Sunday, February 15, 2015

Blind Guardian - Beyond the Red Mirror [2015]

More than being just a beloved paragon of Teutonic epic power metal, the way I've perceived Blind Guardian over the years has evolved from a visualization as a steadfast German act to a wonderful explosive tumult of symphonic music, power metal and just unabashed Lord of the Rings nerdery, which I can't help but relate to. Parading forth from their humble speed metal initiation during the late 80's to what most people (including me) probably see their peak with the subsequent records of 1995-1997, the band has scarcely disappointed, though admittedly mellowed in stride after ''A Night at the Opera''. My humble obsession for the band and their surprisingly serious antics stemmed from my ecstatic discovery of ''Nightfall in Middle-Earth'', which (a big fuck you to all the sleazy haters) was so impeccable, so fucking peerless that it just swooped my heart away in a flock of marauding orcs and glazing elves throwing down Silmarillion style. After so many disappointments in the last decade my expectations naturally plummeted, so it was clear from the start that the Germans' latest wasn't going to be another perfect herald of Tolkien-esque epic power metal, but that said, I've found that ''Beyond the Red Mirror'' resonated with me with more singular power than one would expect...

If I had to summarize me feelings for this album from the beginning, honestly, if you can skip the rather painful ''The Ninth Wave'', there is little to be disregarded and even less to be disliked, granted you're a fairly long running fan of the band. If you can skip that tumescent electronic garbage, and see through the 'wave', Blind Guardian immediately opens up the gates of heaven with a shredding, if pretentiously titled, vigorous tune (''Twilight of the Gods'') and then proceeds to kick ass from there onward. The arrangement and overall sound delivered in ''Beyond the Red Mirror'' carved up such an instantaneous passion in me particularly because it felt as though the band was just scraping off the old footprints of their 1995-2002 outings in varying degrees, sometimes molding into furious power/thrash eruptions (''Sacred Mind'') or a jumpier, gyrating miracle of folksy power progressive metal guitars (''Twilight of the Gods''), and sometimes just reaching out in a mellower and emotional level with ballad-ish tracks (''Miracle Miracle''); but nearly every form they take, the Germans seem well-nigh faultless at their task, even though they are mostly rehashing some of the irreplaceable material they put out two decades ago.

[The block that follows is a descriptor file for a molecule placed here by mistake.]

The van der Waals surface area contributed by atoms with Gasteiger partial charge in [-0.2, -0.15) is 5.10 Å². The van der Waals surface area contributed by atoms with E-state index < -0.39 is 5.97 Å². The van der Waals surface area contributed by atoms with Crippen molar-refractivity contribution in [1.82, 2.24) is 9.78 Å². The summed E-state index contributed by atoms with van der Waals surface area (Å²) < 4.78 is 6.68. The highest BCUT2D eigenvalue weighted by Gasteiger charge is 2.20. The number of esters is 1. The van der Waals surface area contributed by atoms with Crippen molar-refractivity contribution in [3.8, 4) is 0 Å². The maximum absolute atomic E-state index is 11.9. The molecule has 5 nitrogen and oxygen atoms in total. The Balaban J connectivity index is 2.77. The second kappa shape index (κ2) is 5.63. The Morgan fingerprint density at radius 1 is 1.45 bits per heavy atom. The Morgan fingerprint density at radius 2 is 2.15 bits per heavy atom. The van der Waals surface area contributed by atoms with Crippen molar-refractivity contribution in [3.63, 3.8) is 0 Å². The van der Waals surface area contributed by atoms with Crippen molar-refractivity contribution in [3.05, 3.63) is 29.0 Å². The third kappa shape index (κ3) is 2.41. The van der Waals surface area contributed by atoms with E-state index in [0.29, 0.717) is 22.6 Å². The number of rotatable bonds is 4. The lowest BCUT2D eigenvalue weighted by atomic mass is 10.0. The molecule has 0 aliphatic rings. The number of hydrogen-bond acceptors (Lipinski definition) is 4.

But being a four-year long effort, ''Beyond the Red Mirror'' is cemented in a bombast of irresistible orchestral performances that feel somewhat Wagnerian in their scope or just like something straight out of Disney musical in their epic playfulness (songs like ''Grand Parade'' take the front here). At any rate, the operatic details of the record are not just beautiful but feel larger and crucial to the general formula than, most of their recordings. The focal - and vocal - point of the record is Hansi's vocals which range accordingly to the frenetic volleys of guitar riffs and orchestral arrangements. The man - possible because he's still only 48 - doesn't seem to have lost his touch one bit, unlike one Bruce Dickinson whose voxing on ''The Final Frontier'' swelled a little too tiredly to be on par with a ''Powerslave'', and the almost psychopathic chorus flings that burst arbitrarily seem just fresh and jovial as they were twenty years ago. As if I hadn't praised them before, the guitars are pretty much excellent: not just loaded to the stocks with melodious and totally Blind Guardian-esque riffs that the group must have borrowed from a set of riffs which they wrote in 1997 but never integrated, but also from their sheer functionality. Seriously, none of the riffs here feel out of place. Sure, some prove to be tedious and bloated after 65 minutes of maniacal orchestral and sonic repercussions, but individually all are likable.

That brings me to a rather predictable snag: the album is just too long. This is evidently not the band's best outing, and even though the run time runs parallel to its aesthetic siblings (data check: Imaginations, Nightfall and A Night have lengths of 49, 65 and 67 minutes respectively) the amount of time they spend going through oldish ideas takes too much time. There's time enough on the record to give a detailed account of Middle-Earth lore even if you clip away the unnecessary fat, and even though songs as uplifting as ''At the Edge of Time'' pass the minutes away like melting butter, one can have serious gripes about the length in general. The production, too, on the ground that the guitars and bass were crafty but not paunchy enough, proves to be a bit of a thorn in the album's side. In the end, however, it's safe to assume that ''Beyond of the Red Mirror'' puts the Germans back on the map. At least to a more respectable point. It demonstrates that these ageing nerd/musicians are still sharp on their wit. All told, it reuses previous footings all too frequently to be creating some majestic gateway between this era and another, some dramatic experiment gone slightly wrong, but teetering on the edge of evolutionary greatness, but rather an album playing it safe. It's awesome for what it is, and I'm the rampaging (and shameless) fanboy who loves if precisely for that. The lyrical content alone is good enough for you to get interested. Don't be a fucking tool and buy it.

Sacred Mind
Twilight of the Gods
The Holy Grail
At the Edge of Time

Rating: 85%

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